Financial Bubbles | timiacono.com - Part 3

Faber: “A Bubble In Everything, Everywhere”

Marc Faber, the purveyor of the Gloom, Boom, and Doom report, talks about the current course of asset prices and how things might end badly someday as the Federal Reserve contemplates raising interest rates and the U.S. dollar continues to strengthen.

As detailed in Dr. Marc Faber’s three bold predictions for 2014, his crystal ball gazing early in the year doesn’t look particularly prescient at the moment:

1. The market will continue to decline from its November high of 1,813
2. Best shorts for 2014: Facebook, Tesla, Twitter, Netflix, and Veeva Systems
3. Best longs for 2014: Gold, gold shares, and Vietnamese stocks

It is, however, worth pointing out that 2014 is a long way from being over.

Misunderstanding the Fed

Here’s an entertaining clip of Bill Fleckenstein on CNBC in which Futures Now host Jackie DeAngelis begins by pointing out that the continuing market rise is evidence bearish investors simply don’t understand Federal Reserve policy.

Fleckenstein notes, “If you want to pursue idiots like the Fed doing crazy policies, and if you think you can get out in time, go for it. I don’t want to try to do that … When markets decline, how fast will it be taken away from you?” after which there is an awkward silence.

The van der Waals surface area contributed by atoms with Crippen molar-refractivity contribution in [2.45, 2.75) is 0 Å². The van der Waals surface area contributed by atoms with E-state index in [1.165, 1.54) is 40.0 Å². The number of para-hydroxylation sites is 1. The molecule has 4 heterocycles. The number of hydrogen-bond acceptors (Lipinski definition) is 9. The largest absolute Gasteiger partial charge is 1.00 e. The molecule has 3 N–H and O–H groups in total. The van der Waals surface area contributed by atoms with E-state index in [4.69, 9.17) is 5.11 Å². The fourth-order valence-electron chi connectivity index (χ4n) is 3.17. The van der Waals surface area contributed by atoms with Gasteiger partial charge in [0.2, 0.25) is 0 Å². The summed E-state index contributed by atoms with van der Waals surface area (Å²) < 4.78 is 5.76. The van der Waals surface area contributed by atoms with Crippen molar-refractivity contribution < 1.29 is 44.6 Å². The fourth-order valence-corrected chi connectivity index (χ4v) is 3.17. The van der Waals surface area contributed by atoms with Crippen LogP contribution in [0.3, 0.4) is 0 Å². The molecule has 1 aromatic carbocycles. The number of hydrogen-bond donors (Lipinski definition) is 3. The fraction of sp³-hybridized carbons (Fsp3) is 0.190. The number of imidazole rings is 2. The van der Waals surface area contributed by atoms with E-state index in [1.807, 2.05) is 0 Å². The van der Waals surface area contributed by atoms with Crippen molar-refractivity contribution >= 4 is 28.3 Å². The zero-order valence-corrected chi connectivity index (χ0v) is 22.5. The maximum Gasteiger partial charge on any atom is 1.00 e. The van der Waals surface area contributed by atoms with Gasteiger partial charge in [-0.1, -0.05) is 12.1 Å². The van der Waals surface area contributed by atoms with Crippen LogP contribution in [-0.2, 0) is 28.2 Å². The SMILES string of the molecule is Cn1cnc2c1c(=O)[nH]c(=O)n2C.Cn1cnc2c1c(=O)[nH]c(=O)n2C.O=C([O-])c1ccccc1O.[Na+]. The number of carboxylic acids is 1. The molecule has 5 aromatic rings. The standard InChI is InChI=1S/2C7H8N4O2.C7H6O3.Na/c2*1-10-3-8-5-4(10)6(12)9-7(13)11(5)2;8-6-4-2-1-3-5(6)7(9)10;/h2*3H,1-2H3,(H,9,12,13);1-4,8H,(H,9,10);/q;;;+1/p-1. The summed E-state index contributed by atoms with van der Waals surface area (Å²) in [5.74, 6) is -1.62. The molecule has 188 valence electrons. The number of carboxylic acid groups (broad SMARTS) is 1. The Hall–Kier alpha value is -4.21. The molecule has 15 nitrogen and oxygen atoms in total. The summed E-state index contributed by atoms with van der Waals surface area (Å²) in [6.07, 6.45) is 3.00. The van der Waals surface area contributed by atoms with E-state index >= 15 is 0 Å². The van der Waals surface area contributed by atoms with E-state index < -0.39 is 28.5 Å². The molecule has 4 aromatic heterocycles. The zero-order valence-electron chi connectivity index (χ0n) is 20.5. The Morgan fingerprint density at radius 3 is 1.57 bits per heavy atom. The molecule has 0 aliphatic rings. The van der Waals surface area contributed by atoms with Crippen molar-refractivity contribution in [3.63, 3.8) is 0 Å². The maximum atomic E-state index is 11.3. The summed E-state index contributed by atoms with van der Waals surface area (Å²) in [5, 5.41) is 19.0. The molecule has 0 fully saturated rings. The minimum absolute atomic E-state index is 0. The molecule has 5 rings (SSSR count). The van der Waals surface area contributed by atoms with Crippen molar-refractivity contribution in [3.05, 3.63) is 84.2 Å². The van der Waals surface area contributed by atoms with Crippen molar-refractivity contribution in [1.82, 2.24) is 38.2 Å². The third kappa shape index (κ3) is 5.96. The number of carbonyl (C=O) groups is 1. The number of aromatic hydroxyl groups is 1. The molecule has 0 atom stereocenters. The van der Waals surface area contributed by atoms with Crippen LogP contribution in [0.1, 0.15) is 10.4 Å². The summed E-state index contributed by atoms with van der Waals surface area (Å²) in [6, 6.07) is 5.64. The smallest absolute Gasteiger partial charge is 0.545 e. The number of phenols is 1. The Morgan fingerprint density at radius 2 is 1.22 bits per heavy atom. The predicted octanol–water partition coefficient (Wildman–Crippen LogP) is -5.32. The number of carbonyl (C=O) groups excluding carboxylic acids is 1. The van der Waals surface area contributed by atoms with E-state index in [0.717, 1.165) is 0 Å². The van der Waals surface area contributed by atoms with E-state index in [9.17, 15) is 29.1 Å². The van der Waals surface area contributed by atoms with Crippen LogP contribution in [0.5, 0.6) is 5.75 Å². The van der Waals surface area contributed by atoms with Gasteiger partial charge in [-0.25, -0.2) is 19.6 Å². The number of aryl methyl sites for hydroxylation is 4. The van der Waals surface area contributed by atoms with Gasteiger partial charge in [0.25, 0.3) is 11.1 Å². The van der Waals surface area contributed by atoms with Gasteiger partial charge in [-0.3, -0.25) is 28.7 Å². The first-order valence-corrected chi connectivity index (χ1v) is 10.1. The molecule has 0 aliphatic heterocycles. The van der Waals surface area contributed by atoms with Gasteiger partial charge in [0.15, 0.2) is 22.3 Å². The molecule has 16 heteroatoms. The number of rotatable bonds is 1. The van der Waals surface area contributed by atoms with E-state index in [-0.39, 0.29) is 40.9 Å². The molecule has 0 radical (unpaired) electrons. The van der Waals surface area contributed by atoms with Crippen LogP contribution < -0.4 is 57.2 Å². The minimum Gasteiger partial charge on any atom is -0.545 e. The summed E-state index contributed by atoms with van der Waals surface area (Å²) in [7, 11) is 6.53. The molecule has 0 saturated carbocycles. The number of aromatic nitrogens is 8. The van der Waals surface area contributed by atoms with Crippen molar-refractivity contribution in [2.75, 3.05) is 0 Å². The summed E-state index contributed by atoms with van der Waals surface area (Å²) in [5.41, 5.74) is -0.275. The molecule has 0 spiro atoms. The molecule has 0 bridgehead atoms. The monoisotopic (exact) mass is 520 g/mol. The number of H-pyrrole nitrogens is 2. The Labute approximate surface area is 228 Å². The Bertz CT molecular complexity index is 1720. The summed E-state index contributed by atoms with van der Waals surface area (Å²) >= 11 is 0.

Seniors and Student Loans

The data in this new General Accounting Office report(.pdf) on seniors and student loans is both fascinating and disturbing, especially when viewed in relationship to the burgeoning for-profit college system (as detailed nicely by John Oliver the other day) and the dim prospects for anyone without a college degree in today’s U.S. economy.

There’s more in this WSJ story that details how a rapidly growing number of senior citizens are having their social security/disability checks garnished as a result.

About the only good news here is that at least college kids are getting better grades, as evidenced by the graphic below from this item at the Economist.

In the words of Walter White during another highly entertaining (and greatly appreciated) repeat of the Breaking Bad Binge on AMC, “So, there’s that”.

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After watching this segment on John Oliver’s Last Week Tonight, student loans are sounding more and more like 2005-era mortgage lending and we all know how that ended.

I started watching Last Week Tonight early on and didn’t know quite what to think of it at first, sometime not watching it for days later (it’s somewhat timely), but I’m quickly warming up to it and now get to it much sooner in the week.

Some have called it, basically, a Daily Show/Colbert Report that’s done only once a week, but as discussed by Oliver during a recent round of interviews, they always take on one topic that, on the surface, doesn’t sound like it’s going to be very funny and make it so, the above clip being a good example.

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